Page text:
NEW YORK — That’s why the Yankees wanted, and needed, the AL East so badly.
At times, home plate umpire Eric Cooper’s strike zone was forgiving to Dallas Keuchel. Other times, the Astros’ defense was menacing; in the fourth, George Springer ranged to his left to rob Alex Rodriguez of a double, and in the sixth, Carlos Correa’s diving play prevented the Yankees from collecting back-to-back hits.
With that in mind, the Yankees walked into nothing short of a predictable vanquish.
Their offense, though encouraging at times, was the same as it’s been for the past few months. They struggled against a left-hander once again, and they failed to string together hits when they needed them most.
“We’re either going to put runs up on the board or we’re not,” said general manager Brian Cashman. “We’re going to swing the bats better than we have recently or we’re not. Tonight was more reflective of what our team has looked like especially in September, from mid-August on.”
And yet, as has been the case all season, the Yankees had a chance. They weren’t expected to have a chance, but they had a chance. And, as Joe Girardi said just a few short weeks ago, “You want a chance.”
Keuchel and Alex Rodriguez dueled with two on, and two out, in the bottom of the sixth. The previous time these two met, Rodriguez was served a two-seam fastball, tailing away. So, he eyed a fastball up and in, and he got one. He swung.
It cut inside.
“I was playing blackjack there, and it paid off,” Keuchel said.
The Yankees didn’t look like a playoff team for the better part of two months, yet found themselves with a shot at the ALDS.
Did the Yankees end up on the wrong end of blackjack?
It’s hard to say whether or not that was the case. The Yankees’ bullpen ERA, once near the top tier of the league, slipped to 17th in all of baseball. The outfield, once a strength of the club, slipped in production when Ellsbury and Gardner dropped off considerably in the second half.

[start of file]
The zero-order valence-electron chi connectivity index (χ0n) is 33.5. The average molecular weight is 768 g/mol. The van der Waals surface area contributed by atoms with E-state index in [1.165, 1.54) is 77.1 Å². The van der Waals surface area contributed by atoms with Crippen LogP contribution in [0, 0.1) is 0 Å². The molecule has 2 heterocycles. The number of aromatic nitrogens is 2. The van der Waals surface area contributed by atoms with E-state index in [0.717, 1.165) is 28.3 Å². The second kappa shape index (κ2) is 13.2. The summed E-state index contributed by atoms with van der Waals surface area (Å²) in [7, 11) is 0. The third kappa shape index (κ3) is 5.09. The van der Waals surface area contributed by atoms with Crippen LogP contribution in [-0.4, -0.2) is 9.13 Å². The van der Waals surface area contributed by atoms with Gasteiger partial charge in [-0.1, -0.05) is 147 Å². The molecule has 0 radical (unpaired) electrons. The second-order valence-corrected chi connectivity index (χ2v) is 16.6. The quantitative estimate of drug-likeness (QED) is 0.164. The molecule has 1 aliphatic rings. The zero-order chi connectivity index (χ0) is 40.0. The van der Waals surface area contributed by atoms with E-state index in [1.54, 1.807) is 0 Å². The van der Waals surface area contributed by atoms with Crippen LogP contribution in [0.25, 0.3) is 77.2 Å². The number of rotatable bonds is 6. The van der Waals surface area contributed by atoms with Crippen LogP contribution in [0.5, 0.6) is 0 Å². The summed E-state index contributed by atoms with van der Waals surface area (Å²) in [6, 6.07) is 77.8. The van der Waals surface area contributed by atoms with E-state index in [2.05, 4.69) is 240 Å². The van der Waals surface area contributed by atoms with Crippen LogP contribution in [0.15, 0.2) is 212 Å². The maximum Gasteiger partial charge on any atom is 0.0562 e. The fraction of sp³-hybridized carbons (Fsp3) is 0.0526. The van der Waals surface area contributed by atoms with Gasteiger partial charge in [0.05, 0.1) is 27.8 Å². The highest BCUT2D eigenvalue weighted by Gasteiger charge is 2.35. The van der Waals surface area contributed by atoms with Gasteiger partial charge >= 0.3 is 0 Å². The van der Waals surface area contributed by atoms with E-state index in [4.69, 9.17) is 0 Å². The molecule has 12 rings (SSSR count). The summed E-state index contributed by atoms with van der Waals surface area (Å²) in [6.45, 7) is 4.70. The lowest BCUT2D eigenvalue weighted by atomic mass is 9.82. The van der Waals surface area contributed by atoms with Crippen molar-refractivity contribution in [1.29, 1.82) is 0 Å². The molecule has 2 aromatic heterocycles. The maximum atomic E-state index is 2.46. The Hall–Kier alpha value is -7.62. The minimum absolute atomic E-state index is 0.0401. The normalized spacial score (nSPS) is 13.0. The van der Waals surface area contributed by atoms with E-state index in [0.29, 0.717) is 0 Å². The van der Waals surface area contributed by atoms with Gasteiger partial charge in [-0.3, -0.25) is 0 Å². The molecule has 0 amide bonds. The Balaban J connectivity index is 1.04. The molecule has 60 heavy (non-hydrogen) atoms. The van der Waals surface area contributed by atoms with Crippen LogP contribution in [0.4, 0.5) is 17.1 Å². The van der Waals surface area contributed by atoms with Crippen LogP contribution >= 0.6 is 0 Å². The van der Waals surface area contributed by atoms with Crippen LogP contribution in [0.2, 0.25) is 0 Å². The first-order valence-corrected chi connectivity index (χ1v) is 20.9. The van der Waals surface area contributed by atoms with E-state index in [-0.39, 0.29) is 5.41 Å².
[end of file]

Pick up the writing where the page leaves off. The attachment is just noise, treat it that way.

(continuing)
They tried to prevent a decline, but it wasn’t happening. They kicked tires around the league, and there were limited possibilities.
“I didn’t have any place to put anybody,” Cashman said. “We tried making certain deals but I had Beltran in right, Ells in center, Gardy in left. The only second baseman we explored on was Zobrist and he got traded to Kansas City. It was going to cost me Warren and Refsnyder combination. I was like, I’m not going to do that for a three month rental.
“We tried to improve the bullpen, made some significant offers to guys out there that were turned down. So no, I don’t have any regrets. There was nothing that presented itself after the fact that I said, ‘I could have done it.’”
Cashman was stuck between trying to capitalize on great years from Rodriguez, Mark Teixeira, and Carlos Beltran, and thinking about the team’s future, and keeping them strong for years to come. Perhaps, the Yankees could have gone all-out for a win. Not without serious future consequences.
Cashman rattled off almost every name imaginable during his postgame meeting with the media—everyone from Rob Refsnyder, to Mason Williams, to Gary Sanchez. From the sound of it, he’d like to have his whole team back next season.
So, the question becomes: would a healthy club have been enough to win a World Series?
In short—no. For one, the Toronto Blue Jays are just too good. Beyond that, the Yankees simply had too many question marks during the second half of the year, the biggest ones coming at the top of the batting order with Gardner and Ellsbury.
They, like much of the team, crashed and burned.
“I think as a team maybe we hit a little bit of a wall, collectively,” said Rodriguez. “That’s rare, because usually you have some guys get hot, some guys get cold. It seems like all of us hit the wall at the same time.”
The Yankees will not enjoy a different outcome next season if they decide to bring everyone back, hope for the same performances from some of their key veterans, and stash their youth in AAA for another year. They need to add a right-handed power bat, another bullpen arm, and potentially scour the trade market for a young starter similar to Nathan Eovaldi.
Without a change, the Yankees are destined for the same fate as Tuesday. It doesn’t sound like many changes are coming, either.
(Photo: Adam Hunger-USA Today Sports)